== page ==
Was it my hand, that could unclose

The postern to her ruthless foes?

Foes, lost to honour, law, and faith,

Their kindest mercy sudden death!

Have I done this? I! who have swore.

That if the globe such angel bore,

I would have traced its circle broad.

To kiss the ground on which she trod! —

And now — O! would that earth would rive,

And close upon me while alive! —

Is there no hope? is all then lost? —

Bertram’s already on his post!

Even now, beside the hall’s arched door,

I saw his shadow cross the floor!

He was to wait my signal strain —

A little respite thus we gain:—

By what I heard the menials say.

Young Wyclifle’s troop are on their way —

Alarm precipitates the crime!

My harp must wear away the time.” —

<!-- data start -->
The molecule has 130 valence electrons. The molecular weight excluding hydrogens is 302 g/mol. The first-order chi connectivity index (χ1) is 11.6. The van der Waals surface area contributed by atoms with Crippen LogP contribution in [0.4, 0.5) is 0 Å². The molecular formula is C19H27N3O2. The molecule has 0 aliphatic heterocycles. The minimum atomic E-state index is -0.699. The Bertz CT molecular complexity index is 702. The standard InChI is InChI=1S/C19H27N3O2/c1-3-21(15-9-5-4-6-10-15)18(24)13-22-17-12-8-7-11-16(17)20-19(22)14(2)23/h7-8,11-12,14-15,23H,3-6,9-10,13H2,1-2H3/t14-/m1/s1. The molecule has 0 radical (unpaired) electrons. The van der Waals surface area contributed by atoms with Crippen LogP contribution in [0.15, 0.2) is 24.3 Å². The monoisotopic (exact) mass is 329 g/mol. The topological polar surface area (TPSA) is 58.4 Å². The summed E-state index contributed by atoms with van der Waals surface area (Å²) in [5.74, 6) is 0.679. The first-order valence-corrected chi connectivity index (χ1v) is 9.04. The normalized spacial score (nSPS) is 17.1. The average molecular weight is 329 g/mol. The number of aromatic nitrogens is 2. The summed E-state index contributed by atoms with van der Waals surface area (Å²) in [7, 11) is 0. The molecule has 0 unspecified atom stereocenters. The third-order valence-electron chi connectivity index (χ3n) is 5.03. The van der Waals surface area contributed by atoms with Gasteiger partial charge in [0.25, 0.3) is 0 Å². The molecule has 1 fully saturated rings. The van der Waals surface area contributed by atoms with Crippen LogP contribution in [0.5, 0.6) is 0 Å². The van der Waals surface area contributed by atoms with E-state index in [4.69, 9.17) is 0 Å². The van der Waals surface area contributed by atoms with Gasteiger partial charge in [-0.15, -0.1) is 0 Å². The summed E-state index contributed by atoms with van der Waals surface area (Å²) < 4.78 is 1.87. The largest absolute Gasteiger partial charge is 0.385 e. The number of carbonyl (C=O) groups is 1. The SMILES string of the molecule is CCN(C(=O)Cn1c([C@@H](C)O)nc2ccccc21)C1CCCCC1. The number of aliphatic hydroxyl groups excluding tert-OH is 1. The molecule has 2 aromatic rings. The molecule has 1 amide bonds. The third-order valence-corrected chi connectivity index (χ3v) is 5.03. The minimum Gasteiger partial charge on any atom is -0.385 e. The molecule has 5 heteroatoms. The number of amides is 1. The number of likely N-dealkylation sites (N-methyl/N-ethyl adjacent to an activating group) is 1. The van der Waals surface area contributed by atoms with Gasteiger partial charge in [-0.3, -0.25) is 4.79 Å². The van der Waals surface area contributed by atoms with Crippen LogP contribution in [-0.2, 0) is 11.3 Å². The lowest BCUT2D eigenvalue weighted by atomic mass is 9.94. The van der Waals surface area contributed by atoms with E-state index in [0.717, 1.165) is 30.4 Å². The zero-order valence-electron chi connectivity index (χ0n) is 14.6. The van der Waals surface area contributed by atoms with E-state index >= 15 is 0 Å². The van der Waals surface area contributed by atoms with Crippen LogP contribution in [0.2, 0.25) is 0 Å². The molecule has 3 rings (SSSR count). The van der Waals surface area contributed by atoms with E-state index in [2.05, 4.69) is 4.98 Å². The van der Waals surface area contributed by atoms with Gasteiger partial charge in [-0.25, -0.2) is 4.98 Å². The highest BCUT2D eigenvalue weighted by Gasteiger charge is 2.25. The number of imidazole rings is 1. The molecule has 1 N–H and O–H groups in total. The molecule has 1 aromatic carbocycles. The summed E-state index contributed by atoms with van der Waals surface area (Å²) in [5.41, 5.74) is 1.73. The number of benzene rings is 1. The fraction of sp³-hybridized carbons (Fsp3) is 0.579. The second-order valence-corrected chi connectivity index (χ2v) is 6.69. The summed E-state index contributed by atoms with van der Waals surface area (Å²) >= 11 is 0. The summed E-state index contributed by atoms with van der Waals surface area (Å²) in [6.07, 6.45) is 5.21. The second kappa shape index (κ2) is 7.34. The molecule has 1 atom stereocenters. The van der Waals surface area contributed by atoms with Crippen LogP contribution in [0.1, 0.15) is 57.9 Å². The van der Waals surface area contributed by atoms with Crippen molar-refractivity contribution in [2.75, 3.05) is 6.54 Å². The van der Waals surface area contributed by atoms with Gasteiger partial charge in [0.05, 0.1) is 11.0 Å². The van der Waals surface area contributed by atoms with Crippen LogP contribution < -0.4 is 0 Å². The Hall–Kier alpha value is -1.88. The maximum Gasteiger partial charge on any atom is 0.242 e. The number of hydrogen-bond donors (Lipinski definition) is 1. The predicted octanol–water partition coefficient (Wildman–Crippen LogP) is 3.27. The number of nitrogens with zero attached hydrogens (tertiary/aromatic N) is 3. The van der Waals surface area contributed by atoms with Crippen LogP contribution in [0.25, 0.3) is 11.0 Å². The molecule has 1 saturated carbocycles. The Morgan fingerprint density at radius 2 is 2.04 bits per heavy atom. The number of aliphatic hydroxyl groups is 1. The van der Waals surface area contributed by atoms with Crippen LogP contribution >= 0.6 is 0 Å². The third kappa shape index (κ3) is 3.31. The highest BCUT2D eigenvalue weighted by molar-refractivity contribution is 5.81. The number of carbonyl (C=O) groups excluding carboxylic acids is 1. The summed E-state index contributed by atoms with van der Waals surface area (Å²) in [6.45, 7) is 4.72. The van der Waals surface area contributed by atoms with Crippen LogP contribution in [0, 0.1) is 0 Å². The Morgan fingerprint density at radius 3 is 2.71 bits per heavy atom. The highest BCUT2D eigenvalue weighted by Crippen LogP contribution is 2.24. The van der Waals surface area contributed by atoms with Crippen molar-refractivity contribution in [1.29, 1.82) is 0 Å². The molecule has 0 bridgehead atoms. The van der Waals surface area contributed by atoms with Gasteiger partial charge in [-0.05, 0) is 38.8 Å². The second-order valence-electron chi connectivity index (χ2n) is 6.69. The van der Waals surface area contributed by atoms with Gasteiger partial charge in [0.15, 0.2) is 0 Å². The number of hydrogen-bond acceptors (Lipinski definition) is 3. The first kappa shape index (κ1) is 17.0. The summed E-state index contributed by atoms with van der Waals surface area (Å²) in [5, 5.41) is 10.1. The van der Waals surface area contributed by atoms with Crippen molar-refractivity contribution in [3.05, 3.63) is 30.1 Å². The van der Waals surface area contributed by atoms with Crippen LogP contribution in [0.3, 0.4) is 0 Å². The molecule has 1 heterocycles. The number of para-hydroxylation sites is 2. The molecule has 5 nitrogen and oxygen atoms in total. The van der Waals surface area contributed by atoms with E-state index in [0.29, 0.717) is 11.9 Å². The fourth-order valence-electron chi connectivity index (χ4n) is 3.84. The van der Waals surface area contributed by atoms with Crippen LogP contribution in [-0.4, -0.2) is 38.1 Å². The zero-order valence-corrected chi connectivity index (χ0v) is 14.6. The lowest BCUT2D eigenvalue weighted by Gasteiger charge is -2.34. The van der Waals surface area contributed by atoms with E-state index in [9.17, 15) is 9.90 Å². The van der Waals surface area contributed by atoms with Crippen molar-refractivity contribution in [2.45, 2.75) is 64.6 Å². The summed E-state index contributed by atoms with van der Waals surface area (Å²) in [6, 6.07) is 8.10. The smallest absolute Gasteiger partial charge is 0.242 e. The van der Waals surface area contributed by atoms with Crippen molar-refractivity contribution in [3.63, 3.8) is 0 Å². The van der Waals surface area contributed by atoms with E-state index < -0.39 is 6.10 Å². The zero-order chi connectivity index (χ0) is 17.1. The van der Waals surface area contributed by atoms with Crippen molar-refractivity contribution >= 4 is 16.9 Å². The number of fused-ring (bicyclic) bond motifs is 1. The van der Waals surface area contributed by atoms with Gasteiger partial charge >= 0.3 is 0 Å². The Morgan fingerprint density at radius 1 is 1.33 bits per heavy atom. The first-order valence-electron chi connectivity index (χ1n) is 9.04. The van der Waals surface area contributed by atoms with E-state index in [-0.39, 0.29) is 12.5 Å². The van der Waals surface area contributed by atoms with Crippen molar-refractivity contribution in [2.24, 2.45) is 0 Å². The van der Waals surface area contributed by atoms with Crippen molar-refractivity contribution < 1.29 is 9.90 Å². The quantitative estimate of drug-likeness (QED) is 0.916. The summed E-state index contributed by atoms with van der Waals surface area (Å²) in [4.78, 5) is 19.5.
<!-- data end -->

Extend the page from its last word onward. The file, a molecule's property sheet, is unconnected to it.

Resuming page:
And then, in accents faint and low,

He faultered forth a tale of woe.

xxvii.

BALLAD.

“And whither would you lead me then?”

Quoth the Friar of orders gray;

And the ruffians twain replied again,

“By a dying woman to pray.” —

“I see,” he said, “a lovely sight,

A sight bodes little harm,

A lady as a lily bright,

With an infant on her arm.” —

“Then do thine office, Friar gray,

And see thou shrive her free!

Else shall the sprite, that parts tonight,

Fling all its guilt on thee.

“Let mass be said, and trentals read,

When thou’rt to convent gone,

And bid the bell of St Benedict

Toll out its deepest tone.” —

The shrift is done, the Friar is gone,

Blindfolded as he came —

Next morning, all in Littlecote-hall

Were weeping for their dame.

Wild Darrell is an altered man.

The village crones can tell;

He looks pale as clay, and strives to pray,

If he hears the convent bell.

If prince or peer cross Darrell’s way,

He’ll beard him in his pride —

If he meet a Friar of orders gray,